aware and free to decide if you really want it next time.
| 4- Week Nutritional Tele-Class to Maximize Your Health
Is this you?
- Consuming the same foods over and over again?
- Confused by carbohydrates: good carb/bad carb/no carbs?
- Wishing you could cook quick and healthy meals?
Learn how to resolve these issues by signing up for this 4-week Fall Nutritional teleclass.
- Struggling with sleep, stress and feeling overwhelmed?
Focus: Natural Sweeteners
Who among us doesn't love sweets? The
sweet flavor releases serotonin in our brains, the chemical responsible for our
sense of well-being and contentment. But when it comes to sweeteners, not all
are created equal. There are side effects and health risks from refined
sweeteners like white table sugar and high-fructose corn syrup, and from
artificial sweeteners like NutraSweet, saccharin and Splenda (my dear friend Joan's personal favorite..."just once a day, Irma, I promise"). Since refined
sweeteners have been stripped of vitamins, minerals and fiber, they can spike
blood sugar, which can often lead to cravings and mood and energy fluctuations.
Instead, using naturally and minimally processed sweeteners can reduce cravings
for sugary things.
Here are a few natural transitional (notice the word transitional) sweeteners to
substitute in drinks, food and baking. Since they are all approximately 1.5
times sweeter than refined sugar, you can use less. You can find them in most
supermarkets or natural food stores. When replacing sugar with liquid
sweeteners in a recipe, reduce the amounts of other liquids.
Stevia is available in
several forms, including powdered leaves and liquid concentrates. Refined white
powder stevia concentrates can be up to 300 times sweeter than sugar. Powdered
leaf and liquid concentrates have a licorice-like taste. The leaf will not
dissolve in beverages, so it's best used in cooking. All forms of stevia mix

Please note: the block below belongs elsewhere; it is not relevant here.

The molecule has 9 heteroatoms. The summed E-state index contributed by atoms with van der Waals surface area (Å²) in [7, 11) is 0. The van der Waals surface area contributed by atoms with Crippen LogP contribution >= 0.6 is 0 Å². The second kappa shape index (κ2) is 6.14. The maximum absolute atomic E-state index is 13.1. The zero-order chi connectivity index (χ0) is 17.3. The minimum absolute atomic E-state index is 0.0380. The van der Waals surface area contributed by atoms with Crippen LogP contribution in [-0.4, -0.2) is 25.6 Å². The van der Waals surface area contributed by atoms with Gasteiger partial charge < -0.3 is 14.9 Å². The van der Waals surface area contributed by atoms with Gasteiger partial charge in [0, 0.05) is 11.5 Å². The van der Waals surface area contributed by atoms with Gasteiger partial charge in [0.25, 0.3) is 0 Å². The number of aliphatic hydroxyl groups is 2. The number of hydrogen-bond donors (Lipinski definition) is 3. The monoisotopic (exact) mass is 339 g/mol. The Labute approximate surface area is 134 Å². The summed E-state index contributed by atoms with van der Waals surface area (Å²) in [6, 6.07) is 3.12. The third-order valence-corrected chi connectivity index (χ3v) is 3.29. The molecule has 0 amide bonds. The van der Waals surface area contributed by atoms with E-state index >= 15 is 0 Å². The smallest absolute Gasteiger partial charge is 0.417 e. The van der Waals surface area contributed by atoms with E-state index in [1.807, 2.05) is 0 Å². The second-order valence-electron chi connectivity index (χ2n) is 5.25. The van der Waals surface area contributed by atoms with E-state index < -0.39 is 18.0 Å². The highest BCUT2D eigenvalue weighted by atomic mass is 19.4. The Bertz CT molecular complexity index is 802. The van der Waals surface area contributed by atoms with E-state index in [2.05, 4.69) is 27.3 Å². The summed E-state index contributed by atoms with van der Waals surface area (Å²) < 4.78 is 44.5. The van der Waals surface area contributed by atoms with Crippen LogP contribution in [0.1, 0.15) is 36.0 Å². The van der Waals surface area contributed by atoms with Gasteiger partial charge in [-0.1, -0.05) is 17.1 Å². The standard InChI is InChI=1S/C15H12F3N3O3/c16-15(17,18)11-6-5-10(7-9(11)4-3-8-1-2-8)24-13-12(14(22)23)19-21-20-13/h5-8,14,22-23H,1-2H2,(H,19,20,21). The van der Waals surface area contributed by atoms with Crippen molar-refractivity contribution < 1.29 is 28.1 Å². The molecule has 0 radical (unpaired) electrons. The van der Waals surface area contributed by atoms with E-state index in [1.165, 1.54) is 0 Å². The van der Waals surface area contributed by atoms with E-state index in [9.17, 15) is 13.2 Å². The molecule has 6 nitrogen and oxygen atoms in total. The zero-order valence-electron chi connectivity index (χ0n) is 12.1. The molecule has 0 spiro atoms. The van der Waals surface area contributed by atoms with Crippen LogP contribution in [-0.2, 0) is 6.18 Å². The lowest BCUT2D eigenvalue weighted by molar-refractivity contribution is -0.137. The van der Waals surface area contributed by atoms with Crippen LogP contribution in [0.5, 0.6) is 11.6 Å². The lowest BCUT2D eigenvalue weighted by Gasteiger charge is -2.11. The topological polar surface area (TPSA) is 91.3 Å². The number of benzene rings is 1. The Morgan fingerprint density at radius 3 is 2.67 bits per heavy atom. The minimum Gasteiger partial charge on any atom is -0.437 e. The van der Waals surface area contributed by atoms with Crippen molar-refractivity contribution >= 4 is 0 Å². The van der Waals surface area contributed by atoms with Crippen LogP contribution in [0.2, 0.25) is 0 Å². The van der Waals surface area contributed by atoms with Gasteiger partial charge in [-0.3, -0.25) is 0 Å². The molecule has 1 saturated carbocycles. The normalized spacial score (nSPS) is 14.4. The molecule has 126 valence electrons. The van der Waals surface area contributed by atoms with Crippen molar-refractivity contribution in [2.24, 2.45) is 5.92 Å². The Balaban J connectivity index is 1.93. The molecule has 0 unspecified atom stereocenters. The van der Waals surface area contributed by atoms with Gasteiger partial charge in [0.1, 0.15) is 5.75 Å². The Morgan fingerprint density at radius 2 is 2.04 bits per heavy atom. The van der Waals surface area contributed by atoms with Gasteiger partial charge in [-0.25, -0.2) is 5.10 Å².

exceptionally well with other sweeteners. But it can impart a bitter taste. If
you're not familiar with using stevia, start with a little and taste as you go. My dear friend Lois Trave, RN who is always monitoring her sugar, finds delight in different flavored liquid stevia. She adds a few drops to mineral water and Voila! Vanilla Soda. It also comes in lemon, peppermint, english toffee, chocolate rasberry.
To purchase Sweetleaf product
Everyone seems to love honey, one of
the oldest natural sweeteners on the market. Honey will have a different flavor
depending on the plant source. Some are very dark and intensely flavored.
Wherever possible, choose raw honey, as it is unrefined and contains small
amounts of enzymes, minerals and vitamins.
Agave is made through the extraction
and purification of the juice of the agave cactus. It does not stimulate
insulin secretion as other sugars do, so it does not create a "sugar
rush." It has a delightfully light and mild flavor.
Maple syrup is the concentrated extract
of the sap of maple trees. It adds a rich, deep flavor to foods and drinks.
Make sure to look for 100% pure maple syrup, not maple-flavored corn syrup. As
with all sweeteners, organic varieties are best.
||Fall Nutritional Tele-class 10/19, 10/26, 11/2, 11/9/09 7-8:00pm eastern
Offer Expires: October 18, 2009